Lunedì, 22 Ottobre 2018

Pompeii collapses 'exaggerated' by media, site chief says


Paestum, November 16 - Recent collapses at the
ancient city of Pompeii had been exaggerated by the media and
efforts to protect the site are progressing, according to the
Special Archaeological Superintendent for Naples and Pompeii,
Teresa Elena Cinquantaquattro.
Cinquantaquattro was speaking along with other senior
archaeological officials from the culture ministry at the 15th
annual Mediterranean Archaeological Tourism Exchange in Paestum
on how to conserve sites in southern Italy in a climate of
shrinking government funds.
"Problems exist at Pompeii but they have been exaggerated
by negative journalists," Cinquantaquattro told ANSA.
After recent falls of structures in the past two years
there has been growing concern about Italy's ability to protect
the 2,000-year-old site from further degradation and the impact
of the local mafia, the Camorra.
In April this year a wall surrounding an ancient villa at
Pompeii collapsed just two weeks after the Italian government
launched a joint 105-million-euro project with the European
Union to save the UNESCO World Heritage site.
The joint project is for the 'preservation, maintenance and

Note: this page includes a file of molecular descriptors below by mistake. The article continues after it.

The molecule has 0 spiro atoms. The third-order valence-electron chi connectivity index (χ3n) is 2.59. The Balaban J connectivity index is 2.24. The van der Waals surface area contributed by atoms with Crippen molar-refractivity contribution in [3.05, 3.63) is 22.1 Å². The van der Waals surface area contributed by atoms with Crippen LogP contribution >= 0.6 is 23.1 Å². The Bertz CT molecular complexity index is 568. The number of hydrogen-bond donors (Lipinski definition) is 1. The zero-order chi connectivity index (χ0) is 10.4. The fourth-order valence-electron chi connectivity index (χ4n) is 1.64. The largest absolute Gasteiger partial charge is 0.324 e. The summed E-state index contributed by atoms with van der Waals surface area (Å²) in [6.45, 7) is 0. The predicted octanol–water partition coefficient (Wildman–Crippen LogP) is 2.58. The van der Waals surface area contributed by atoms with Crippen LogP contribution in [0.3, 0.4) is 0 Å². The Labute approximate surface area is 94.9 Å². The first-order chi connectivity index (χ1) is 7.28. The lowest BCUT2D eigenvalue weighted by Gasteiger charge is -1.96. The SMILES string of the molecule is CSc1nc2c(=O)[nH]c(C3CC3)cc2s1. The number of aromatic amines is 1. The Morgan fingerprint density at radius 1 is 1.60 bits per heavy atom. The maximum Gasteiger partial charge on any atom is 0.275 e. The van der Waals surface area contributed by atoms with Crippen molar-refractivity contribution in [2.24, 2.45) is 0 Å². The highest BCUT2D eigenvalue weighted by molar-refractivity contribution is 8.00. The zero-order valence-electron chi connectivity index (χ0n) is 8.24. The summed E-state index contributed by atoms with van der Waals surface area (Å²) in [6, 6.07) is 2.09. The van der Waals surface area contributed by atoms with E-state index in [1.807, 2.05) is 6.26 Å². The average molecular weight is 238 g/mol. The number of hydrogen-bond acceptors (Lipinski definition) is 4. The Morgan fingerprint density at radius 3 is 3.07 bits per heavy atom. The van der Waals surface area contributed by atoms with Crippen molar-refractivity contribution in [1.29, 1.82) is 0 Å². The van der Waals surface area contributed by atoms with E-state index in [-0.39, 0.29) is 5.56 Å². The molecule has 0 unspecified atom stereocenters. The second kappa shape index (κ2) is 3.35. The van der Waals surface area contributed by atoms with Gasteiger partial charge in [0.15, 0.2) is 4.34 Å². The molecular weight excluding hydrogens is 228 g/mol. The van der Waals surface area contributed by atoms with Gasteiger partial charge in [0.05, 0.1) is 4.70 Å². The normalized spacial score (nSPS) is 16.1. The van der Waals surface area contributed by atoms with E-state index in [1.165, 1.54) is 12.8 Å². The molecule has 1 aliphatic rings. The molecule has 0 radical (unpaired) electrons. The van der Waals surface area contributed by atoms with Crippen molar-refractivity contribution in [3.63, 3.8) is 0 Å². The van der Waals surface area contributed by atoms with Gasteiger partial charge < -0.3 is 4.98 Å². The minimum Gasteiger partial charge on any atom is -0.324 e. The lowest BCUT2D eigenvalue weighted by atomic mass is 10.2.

improvement' of the site to ensure its future as a tourist
Cinquantaquattro said the EU funds were being provided in
six stages and the conservation project was expected to be
completed by 2015.
Funds are for protecting buildings at the archaeological
site, building a better water drainage system and better staff
training and management.
Figures released at the exchange by the culture ministry
showed that 44% of archaeological sites in the Magna Grecia area
of southern Italy were closed to the public due to lack of funds
or adequate staffing.
Pompeii was destroyed when a volcanic eruption from nearby
Mount Vesuvius buried the city in ash in 79AD and it now
attracts more than 2.5 million visitors a year.
In October 2011, torrential rainfall caused serious damage
to the world famous archaeological site, while violent storms
had already caused its partial collapse in 2010.

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